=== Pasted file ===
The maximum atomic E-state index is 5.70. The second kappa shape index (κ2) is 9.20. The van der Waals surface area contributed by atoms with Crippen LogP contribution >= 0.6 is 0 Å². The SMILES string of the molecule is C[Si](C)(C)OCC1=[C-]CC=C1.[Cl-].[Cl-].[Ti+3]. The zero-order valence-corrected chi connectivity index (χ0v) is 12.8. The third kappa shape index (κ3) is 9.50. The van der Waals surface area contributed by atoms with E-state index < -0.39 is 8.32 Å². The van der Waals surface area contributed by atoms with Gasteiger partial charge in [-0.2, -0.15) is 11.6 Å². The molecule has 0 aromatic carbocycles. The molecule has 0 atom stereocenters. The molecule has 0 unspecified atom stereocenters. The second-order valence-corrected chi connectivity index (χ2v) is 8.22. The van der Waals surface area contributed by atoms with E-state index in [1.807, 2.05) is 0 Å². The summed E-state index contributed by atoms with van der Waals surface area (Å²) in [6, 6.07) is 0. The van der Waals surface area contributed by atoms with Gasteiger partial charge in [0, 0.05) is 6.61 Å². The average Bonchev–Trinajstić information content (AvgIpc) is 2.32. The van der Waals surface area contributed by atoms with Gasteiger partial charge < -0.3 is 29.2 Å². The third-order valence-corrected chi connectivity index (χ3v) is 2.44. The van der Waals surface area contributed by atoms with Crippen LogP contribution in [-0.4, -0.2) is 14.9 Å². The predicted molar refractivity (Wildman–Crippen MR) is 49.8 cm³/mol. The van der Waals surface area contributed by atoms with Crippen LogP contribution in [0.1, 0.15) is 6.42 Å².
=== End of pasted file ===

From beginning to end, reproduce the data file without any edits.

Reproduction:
The maximum atomic E-state index is 5.70. The second kappa shape index (κ2) is 9.20. The van der Waals surface area contributed by atoms with Crippen LogP contribution >= 0.6 is 0 Å². The SMILES string of the molecule is C[Si](C)(C)OCC1=[C-]CC=C1.[Cl-].[Cl-].[Ti+3]. The zero-order valence-corrected chi connectivity index (χ0v) is 12.8. The third kappa shape index (κ3) is 9.50. The van der Waals surface area contributed by atoms with E-state index < -0.39 is 8.32 Å². The van der Waals surface area contributed by atoms with Gasteiger partial charge in [-0.2, -0.15) is 11.6 Å². The molecule has 0 aromatic carbocycles. The molecule has 0 atom stereocenters. The molecule has 0 unspecified atom stereocenters. The second-order valence-corrected chi connectivity index (χ2v) is 8.22. The van der Waals surface area contributed by atoms with E-state index in [1.807, 2.05) is 0 Å². The summed E-state index contributed by atoms with van der Waals surface area (Å²) in [6, 6.07) is 0. The van der Waals surface area contributed by atoms with Gasteiger partial charge in [0, 0.05) is 6.61 Å². The average Bonchev–Trinajstić information content (AvgIpc) is 2.32. The van der Waals surface area contributed by atoms with Gasteiger partial charge < -0.3 is 29.2 Å². The third-order valence-corrected chi connectivity index (χ3v) is 2.44. The van der Waals surface area contributed by atoms with Crippen LogP contribution in [-0.4, -0.2) is 14.9 Å². The predicted molar refractivity (Wildman–Crippen MR) is 49.8 cm³/mol. The van der Waals surface area contributed by atoms with Crippen LogP contribution in [0.1, 0.15) is 6.42 Å².